Get the kit!
Proper evacuation after initial installation or after service where the
system has been opened to atmosphere is critical to proper operation of
an air conditioning system. Evacuation is a two step process of
degassing and dehydration. Degassing removes non condensibles which
cause increased head pressures and increased operating cost.
Where high temperatures are frequent, non condensibles combined with moisture will also cause oil
failure, decreased capacity and increased compressor wear and potential
failure. Losses associated with improper evacuation can be very high.
Moisture is the second issue. Moisture brakes down POE oil in HFC
systems, (like R410a) causing premature failure of the oil. Because POE breaks down
into its fundamental components, it can clog the metering device and
contaminate line sets. This could result in the need for complete system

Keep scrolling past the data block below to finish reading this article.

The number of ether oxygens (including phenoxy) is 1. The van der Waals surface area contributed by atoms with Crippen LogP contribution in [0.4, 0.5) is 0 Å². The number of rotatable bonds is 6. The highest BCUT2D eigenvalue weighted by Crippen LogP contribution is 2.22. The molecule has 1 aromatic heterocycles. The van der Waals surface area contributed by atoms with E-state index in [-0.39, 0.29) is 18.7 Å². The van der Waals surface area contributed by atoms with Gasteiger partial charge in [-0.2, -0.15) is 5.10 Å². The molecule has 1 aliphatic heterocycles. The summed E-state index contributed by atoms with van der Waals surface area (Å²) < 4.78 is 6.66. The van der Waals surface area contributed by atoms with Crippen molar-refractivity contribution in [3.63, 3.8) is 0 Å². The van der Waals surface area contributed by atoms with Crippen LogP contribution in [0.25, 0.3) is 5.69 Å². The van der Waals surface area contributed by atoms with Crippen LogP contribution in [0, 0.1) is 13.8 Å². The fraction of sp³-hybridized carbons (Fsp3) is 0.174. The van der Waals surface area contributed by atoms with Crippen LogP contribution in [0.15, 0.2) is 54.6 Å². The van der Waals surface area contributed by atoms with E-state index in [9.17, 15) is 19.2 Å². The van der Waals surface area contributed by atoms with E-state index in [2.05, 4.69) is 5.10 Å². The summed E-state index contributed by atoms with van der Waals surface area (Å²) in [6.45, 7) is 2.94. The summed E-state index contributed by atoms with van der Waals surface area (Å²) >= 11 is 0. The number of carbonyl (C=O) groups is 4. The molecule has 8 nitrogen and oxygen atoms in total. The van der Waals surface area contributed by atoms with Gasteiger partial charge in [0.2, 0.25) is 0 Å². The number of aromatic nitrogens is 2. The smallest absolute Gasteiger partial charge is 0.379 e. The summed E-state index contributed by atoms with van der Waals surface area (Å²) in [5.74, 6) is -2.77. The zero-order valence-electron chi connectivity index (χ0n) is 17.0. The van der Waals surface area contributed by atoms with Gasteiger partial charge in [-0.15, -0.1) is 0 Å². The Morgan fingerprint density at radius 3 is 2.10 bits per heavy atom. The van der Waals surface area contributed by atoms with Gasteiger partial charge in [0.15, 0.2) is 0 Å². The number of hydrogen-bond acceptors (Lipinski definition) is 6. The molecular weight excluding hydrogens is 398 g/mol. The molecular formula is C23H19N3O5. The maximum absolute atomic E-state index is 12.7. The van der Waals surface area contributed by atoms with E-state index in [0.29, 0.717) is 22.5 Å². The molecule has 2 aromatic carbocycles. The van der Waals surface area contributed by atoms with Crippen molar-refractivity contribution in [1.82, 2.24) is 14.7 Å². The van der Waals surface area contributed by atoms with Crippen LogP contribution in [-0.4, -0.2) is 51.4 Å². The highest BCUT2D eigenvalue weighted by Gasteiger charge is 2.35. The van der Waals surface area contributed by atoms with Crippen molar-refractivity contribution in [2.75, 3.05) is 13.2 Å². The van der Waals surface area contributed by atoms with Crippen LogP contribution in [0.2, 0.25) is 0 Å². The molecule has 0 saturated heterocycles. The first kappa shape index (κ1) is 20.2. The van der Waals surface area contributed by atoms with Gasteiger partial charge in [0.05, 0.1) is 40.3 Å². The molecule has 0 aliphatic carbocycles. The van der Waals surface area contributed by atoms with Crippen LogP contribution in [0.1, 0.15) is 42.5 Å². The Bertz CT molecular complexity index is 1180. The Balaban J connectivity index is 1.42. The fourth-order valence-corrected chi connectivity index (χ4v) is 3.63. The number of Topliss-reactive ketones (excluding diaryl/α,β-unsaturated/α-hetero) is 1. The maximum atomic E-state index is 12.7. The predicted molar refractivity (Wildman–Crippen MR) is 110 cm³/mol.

replacement. Moisture refrigerant and mineral oils form acids that will
cause system failure due to copper plating and damage to compressor
A vacuum gauge is used to determine the level of atmosphere (degassing and dehydration) in the system. Quick and deep evacuation of an air conditioner or refrigeration system simply comes down to correct practices including proper installation and assembly, keeping out the moisture during fabrication and of course the right tools hoses and gauges to measure the level of degassing and dehydration. When moisture (liquid) enters a system or condenses the only way it can be removed is in a vapor. When it comes to system evacuation only small amounts of moisture are practical to remove this way. "It is not practical to remove large amounts of water with a vacuum pump as boiling water produces large amounts of water vapor. One pound of water (about 1 pint) produces about 867ft3 of water vapor at 70ºF." (1) Therefore in the words of David Boyd at Appion, "Keep it clean dry and tight".